Despite a plot that sounds somewhat similar to 2004’s Man On Fire (or perhaps 2004’s Deathwish, hopefully minus all the rape). I expect this movie to reflect the action sensibilities of its director, Antoine Fuqua, who also directed Washington in the 2001’s Training Day, which earned Washington the Academy Award for Best Actor.

‘Think Like A Man Too’ Review

Think Like A Man Too movie poster

 

image courtesy of MovieWeb

image courtesy of MovieWeb

Tim Story is a prolific multihyphenate producer-director, who in the 12 years between 2002 to 2014, produced one feature and directed 10.

In 2011 he began a partnership with Kevin Hart, directing the standup specials Laugh At My Pain, followed by Let Me Explain (with Leslie Small) in 2013.

Between those two films he directed Think Like A Man, with an ensemble cast that included Hart.  It cost $12 million to produce, and earned just over $96 million dollars, which is virtually a license to print money.

In 2014 Story directed Ride Along, with Kevin Hart and Ice Cube.  I didn’t like it, partially because its plot was a rehash of Walter Hill’s Another 48 Hrs. (which was itself little more than a money grab, hoping to ride the coattails of the original 48 Hrs) though mainly because it wasn’t particularly funny.

Though I must be the only person who felt that way, because Ride Along earned over $153 million on a $25 million dollar budget, which was done almost entirely in the United States (only $19 million came from the foreign box office), which is the reverse of the way these sort of things work lately (movies like  The Amazing Spider-Man 2 and Pacific Rim were stronger overseas than domestically).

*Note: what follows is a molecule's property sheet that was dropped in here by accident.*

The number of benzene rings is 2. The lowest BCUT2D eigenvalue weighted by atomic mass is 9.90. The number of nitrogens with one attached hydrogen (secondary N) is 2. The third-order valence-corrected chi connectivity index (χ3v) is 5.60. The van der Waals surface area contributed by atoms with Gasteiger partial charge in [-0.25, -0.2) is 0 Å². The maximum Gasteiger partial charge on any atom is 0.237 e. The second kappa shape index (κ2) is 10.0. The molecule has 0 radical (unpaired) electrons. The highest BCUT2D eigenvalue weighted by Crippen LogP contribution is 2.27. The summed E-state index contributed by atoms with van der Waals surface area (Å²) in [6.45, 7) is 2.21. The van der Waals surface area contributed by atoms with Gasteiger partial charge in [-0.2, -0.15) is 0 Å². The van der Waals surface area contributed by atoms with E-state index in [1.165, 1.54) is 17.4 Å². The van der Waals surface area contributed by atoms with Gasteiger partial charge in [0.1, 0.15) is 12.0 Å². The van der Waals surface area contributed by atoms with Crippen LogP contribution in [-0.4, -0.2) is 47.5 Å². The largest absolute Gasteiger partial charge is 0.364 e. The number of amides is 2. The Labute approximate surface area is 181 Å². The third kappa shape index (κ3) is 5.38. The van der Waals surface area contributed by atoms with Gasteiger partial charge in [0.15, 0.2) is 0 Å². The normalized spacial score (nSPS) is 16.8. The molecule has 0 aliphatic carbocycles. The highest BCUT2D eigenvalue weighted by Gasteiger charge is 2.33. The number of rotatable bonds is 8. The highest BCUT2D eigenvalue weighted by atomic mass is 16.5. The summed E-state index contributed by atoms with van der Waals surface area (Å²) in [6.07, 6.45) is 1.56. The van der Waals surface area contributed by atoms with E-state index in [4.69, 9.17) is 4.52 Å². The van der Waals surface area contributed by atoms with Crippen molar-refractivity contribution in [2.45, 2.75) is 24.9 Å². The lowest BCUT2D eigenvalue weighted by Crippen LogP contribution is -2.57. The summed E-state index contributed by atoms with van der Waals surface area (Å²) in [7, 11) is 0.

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‘X-Men: Days Of Future Past’ Review

X-Men: Days of Future Past movie poster

SPOILERS ABOUND!  IF YOU HAVE NOT SEEN X-MEN: DAYS OF FUTURE PAST GO AWAY TILL YOU HAVE BECAUSE SPOILERS ARE LIKE LANDMINES.  THEY’RE HIDDEN TILL YOU STUMBLE UPON THEM, THOUGH BY THAT TIME IT’S TOO LATE, AND SOMETHING IMPORTANT IS LOST.

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Is Sony Mismanaging The Spider-Man Franchise?

Part 1: Send In The B-Team

Looking at Marvel today, it would be easy to assume that they have always been as successful as they are.  Though you’d be wrong because, before they were purchased by Disney, even before they launched their movie production arm, Marvel Studios, they were flirting with bankruptcy.

To stop the bleeding, they licensed the rights to their most successful characters to 21st Century Fox, Sony, Universal and New Line (Marvel received a percentage every time a film was produced with their heroes).

So 21st Century got the X-Men and related characters (and exclusive use of the term ‘mutants’) as well as the Fantastic Four.  Sony got Spider-Man and related characters, while Universal had the Hulk and Namor the Submariner (Marvel’s Namor in terms of his abilities is similar to DC’s Aquaman, except stronger and more awesome).